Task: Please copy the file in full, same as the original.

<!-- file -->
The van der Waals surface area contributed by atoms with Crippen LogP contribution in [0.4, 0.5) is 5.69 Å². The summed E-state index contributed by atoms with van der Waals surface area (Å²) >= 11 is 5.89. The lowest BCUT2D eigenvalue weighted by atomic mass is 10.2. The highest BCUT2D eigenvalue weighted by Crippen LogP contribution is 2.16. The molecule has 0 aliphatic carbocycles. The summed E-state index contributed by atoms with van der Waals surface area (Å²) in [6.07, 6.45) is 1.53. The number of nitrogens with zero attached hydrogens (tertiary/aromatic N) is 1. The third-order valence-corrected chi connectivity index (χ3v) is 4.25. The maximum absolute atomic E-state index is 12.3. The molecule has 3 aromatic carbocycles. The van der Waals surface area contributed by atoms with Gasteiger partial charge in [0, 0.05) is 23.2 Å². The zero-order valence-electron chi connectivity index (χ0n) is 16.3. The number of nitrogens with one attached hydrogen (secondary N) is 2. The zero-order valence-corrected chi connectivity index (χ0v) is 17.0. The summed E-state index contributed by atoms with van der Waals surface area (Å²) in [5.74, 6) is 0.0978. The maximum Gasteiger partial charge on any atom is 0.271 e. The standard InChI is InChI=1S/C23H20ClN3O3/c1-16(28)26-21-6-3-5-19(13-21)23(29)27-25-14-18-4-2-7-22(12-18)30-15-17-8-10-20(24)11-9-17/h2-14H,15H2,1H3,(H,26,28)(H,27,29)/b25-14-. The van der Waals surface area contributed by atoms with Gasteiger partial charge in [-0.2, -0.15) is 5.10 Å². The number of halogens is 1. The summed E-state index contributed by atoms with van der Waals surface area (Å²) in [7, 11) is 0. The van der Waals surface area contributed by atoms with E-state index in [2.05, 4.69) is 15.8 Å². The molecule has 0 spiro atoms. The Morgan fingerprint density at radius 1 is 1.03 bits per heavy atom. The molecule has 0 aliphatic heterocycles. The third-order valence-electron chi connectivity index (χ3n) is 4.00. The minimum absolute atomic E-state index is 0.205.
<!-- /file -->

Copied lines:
The van der Waals surface area contributed by atoms with Crippen LogP contribution in [0.4, 0.5) is 5.69 Å². The summed E-state index contributed by atoms with van der Waals surface area (Å²) >= 11 is 5.89. The lowest BCUT2D eigenvalue weighted by atomic mass is 10.2. The highest BCUT2D eigenvalue weighted by Crippen LogP contribution is 2.16. The molecule has 0 aliphatic carbocycles. The summed E-state index contributed by atoms with van der Waals surface area (Å²) in [6.07, 6.45) is 1.53. The number of nitrogens with zero attached hydrogens (tertiary/aromatic N) is 1. The third-order valence-corrected chi connectivity index (χ3v) is 4.25. The maximum absolute atomic E-state index is 12.3. The molecule has 3 aromatic carbocycles. The van der Waals surface area contributed by atoms with Gasteiger partial charge in [0, 0.05) is 23.2 Å². The zero-order valence-electron chi connectivity index (χ0n) is 16.3. The number of nitrogens with one attached hydrogen (secondary N) is 2. The zero-order valence-corrected chi connectivity index (χ0v) is 17.0. The summed E-state index contributed by atoms with van der Waals surface area (Å²) in [5.74, 6) is 0.0978. The maximum Gasteiger partial charge on any atom is 0.271 e. The standard InChI is InChI=1S/C23H20ClN3O3/c1-16(28)26-21-6-3-5-19(13-21)23(29)27-25-14-18-4-2-7-22(12-18)30-15-17-8-10-20(24)11-9-17/h2-14H,15H2,1H3,(H,26,28)(H,27,29)/b25-14-. The van der Waals surface area contributed by atoms with Gasteiger partial charge in [-0.2, -0.15) is 5.10 Å². The number of halogens is 1. The summed E-state index contributed by atoms with van der Waals surface area (Å²) in [7, 11) is 0. The van der Waals surface area contributed by atoms with E-state index in [2.05, 4.69) is 15.8 Å². The molecule has 0 spiro atoms. The Morgan fingerprint density at radius 1 is 1.03 bits per heavy atom. The molecule has 0 aliphatic heterocycles. The third-order valence-electron chi connectivity index (χ3n) is 4.00. The minimum absolute atomic E-state index is 0.205.